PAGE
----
Tuesday, January 18, 2011

Will the State Department Follow Our Political Leaders' Call to End Job Killing Regulations on Small Business?

Both President Obama and the Republican Majority in the House have announced their desire to curb job killing regulations, particularly when they impact small business. See
http://www.cnbc.com/id/41131176 and http://www.politico.com/news/stories/0111/47064.html

We'll find out tomorrow when the Federal Register is set to announce the renewal of the State Department's MOU with Italy whether the Bureau of Educational and Cultural Affairs has gotten the message.

The Archaeological Institute of America has been pushing the State Department to extend new import restrictions to ancient coins from Italy, even though restrictions on such common place items would only discriminate against American collectors and small businesses, who cannot realistically be expected to comply with the cultural restriction's extensive documentation requirements.

The State Department has certainly been out of touch with the President's and Republicans' calls for greater government transparency. And recent restrictions on Chinese and Cypriot coins suggest that State is equally tone deaf about the effect of its regulations on ordinary Americans.

Anyway, we should know more tomorrow.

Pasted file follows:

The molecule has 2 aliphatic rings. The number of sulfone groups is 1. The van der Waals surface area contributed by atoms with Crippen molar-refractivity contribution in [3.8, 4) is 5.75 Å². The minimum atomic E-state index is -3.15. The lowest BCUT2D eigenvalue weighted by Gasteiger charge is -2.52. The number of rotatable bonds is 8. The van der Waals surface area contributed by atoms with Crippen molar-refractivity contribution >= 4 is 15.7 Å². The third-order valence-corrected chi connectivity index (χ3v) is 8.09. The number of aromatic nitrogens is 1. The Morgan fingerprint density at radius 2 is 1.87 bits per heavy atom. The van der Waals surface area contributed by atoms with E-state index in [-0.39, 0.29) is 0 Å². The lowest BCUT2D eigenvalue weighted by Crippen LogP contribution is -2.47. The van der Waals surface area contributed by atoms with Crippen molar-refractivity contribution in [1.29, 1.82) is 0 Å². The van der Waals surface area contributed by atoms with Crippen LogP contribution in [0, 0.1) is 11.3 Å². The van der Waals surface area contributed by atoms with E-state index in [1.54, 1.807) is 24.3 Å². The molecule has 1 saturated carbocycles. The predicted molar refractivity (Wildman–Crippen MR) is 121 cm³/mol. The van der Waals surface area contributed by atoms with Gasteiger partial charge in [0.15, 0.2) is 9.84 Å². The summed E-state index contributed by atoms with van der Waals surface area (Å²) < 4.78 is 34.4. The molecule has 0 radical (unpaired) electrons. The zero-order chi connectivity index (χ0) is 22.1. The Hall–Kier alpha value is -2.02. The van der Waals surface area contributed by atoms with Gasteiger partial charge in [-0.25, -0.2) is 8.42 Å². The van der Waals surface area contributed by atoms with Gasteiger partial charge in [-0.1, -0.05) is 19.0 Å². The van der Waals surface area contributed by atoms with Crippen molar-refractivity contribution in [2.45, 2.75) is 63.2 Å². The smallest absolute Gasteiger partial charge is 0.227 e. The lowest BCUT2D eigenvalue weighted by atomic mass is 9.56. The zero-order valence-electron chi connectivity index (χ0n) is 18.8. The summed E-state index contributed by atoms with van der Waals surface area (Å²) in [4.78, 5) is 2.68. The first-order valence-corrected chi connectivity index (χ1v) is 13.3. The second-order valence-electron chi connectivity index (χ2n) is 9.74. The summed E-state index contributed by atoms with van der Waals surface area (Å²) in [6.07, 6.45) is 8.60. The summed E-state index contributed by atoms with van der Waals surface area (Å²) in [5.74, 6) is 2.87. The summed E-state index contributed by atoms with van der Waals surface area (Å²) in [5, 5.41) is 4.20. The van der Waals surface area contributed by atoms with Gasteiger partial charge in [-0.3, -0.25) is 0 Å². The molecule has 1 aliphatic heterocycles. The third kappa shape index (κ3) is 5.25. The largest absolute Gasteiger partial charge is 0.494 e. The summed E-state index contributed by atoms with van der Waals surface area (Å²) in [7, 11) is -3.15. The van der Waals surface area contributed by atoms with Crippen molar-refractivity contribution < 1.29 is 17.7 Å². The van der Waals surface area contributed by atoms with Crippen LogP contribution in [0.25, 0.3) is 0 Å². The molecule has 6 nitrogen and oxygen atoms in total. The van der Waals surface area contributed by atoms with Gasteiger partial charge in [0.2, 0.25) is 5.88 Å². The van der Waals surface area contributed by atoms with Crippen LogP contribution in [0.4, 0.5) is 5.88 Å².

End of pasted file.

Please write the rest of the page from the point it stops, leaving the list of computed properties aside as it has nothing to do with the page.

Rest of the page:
elmo iscariot said...

I'd argue that recent restrictions on Chinese and Cypriot coins don't affect ordinary Americans much at all. The problem, from my point of view, is that government has gotten so casual about making regulations that affect _small_ numbers of Americans, that those regulations are made thousands of times a year, and it's hard for the mainstream to get worked up about any one in particular.

Cultural Property Observer said...

Elmo- Yes, those restrictions impact relatively few Americans as relatively few Americans collect Cypriot and Chinese coins. Far more collect "coins of Italian type," though. If estimates are correct, there are at least 50,000 serious collectors of that series. There are probably hundreds of thousands of more casual collectors. I guess it depends on where you sit as to whether this number is significant or not. Certainly, there are far more ancient coin collectors than archaelogists, though.

elmo iscariot said...

Don't get me wrong; I'm on your side on this one. I'm not an antiquities collector myself (my property interest in this fight is a single dirt-common denarius of Vespasian), but it's still distressing to see such uncritical support out there for "cultural property" schemes that so casually ignore property rights and the historical contributions to collectors to archaeology.

I mean to say that even though the proportion of Americans affected is small, it's still a significant issue.